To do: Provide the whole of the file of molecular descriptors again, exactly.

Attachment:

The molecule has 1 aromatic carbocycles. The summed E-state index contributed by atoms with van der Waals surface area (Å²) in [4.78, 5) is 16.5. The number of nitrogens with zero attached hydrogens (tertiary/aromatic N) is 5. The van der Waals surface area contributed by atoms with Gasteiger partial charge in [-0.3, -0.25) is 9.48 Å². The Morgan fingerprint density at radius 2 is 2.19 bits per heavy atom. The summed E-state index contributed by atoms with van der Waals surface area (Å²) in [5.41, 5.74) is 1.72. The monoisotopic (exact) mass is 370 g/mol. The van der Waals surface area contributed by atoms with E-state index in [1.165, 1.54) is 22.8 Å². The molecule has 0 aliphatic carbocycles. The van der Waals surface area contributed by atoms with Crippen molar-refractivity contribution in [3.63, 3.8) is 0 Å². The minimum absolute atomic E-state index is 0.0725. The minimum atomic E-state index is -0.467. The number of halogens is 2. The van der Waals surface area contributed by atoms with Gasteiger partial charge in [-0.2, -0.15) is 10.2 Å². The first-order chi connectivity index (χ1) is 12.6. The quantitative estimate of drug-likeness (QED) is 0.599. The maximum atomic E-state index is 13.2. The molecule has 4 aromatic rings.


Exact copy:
The molecule has 1 aromatic carbocycles. The summed E-state index contributed by atoms with van der Waals surface area (Å²) in [4.78, 5) is 16.5. The number of nitrogens with zero attached hydrogens (tertiary/aromatic N) is 5. The van der Waals surface area contributed by atoms with Gasteiger partial charge in [-0.3, -0.25) is 9.48 Å². The Morgan fingerprint density at radius 2 is 2.19 bits per heavy atom. The summed E-state index contributed by atoms with van der Waals surface area (Å²) in [5.41, 5.74) is 1.72. The monoisotopic (exact) mass is 370 g/mol. The van der Waals surface area contributed by atoms with E-state index in [1.165, 1.54) is 22.8 Å². The molecule has 0 aliphatic carbocycles. The van der Waals surface area contributed by atoms with Crippen molar-refractivity contribution in [3.63, 3.8) is 0 Å². The minimum absolute atomic E-state index is 0.0725. The minimum atomic E-state index is -0.467. The number of halogens is 2. The van der Waals surface area contributed by atoms with Gasteiger partial charge in [-0.2, -0.15) is 10.2 Å². The first-order chi connectivity index (χ1) is 12.6. The quantitative estimate of drug-likeness (QED) is 0.599. The maximum atomic E-state index is 13.2. The molecule has 4 aromatic rings.